There are patients with chronic hepatitis C who are not eligible for the current interferon-based therapies or refuse to be treated due to secondary effects.
Dr Carreño and colleagues provided information on alternative treatments for the management of these patients.
The team performed a PubMed search to identify relevant literature.
Search terms included hepatitis C virus, anti-inflammatory treatment, antioxidant, natural products and alternative treatment, alone or in combination.
|Coffee consumption is associated with a biochemical improvement|
|Alimentary Pharmacology & Therapeutics|
Additional publications were identified using the references cited by primary and review articles.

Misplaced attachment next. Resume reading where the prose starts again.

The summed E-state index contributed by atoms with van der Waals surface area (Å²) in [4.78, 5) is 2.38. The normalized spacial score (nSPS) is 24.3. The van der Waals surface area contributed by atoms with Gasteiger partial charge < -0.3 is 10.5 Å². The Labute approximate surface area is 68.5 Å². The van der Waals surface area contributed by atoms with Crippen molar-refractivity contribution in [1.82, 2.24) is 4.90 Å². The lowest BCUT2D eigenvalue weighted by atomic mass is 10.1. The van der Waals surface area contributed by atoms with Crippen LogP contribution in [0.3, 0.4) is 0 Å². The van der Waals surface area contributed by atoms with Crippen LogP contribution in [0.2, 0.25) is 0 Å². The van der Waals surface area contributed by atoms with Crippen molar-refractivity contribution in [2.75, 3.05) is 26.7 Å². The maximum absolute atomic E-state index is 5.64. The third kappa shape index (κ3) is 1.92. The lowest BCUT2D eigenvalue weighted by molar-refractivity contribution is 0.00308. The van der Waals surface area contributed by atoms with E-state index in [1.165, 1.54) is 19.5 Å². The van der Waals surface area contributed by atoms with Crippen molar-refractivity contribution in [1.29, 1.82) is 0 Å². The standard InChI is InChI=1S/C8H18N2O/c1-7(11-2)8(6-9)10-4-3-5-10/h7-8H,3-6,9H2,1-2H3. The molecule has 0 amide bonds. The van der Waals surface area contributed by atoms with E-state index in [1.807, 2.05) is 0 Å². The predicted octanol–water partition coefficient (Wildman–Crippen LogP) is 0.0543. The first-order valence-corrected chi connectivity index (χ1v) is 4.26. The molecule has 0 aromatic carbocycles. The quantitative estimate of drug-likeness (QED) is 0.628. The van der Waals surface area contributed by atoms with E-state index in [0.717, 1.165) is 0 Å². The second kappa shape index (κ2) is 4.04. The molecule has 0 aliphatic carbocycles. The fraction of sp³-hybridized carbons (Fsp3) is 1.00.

Several approaches, such as iron depletion (phlebotomy), treatment with ursodeoxycholic acid or glycyrrhizin, have anti-inflammatory and/or anti-fibrotic effects.
Life interventions like weight loss, exercise and coffee consumption are associated with a biochemical improvement.
The team found that other alternatives (ribavirin monotherapy, amantadine, silibinin, vitamin supplementation, etc.) do not have any beneficial effect or need to be tested in larger clinical studies.
Dr Carreño's team concludes, "There are therapeutic strategies and lifestyle interventions that can be used to improve liver damage in patients with chronic hepatitis C who cannot receive or refuse interferon-based treatments."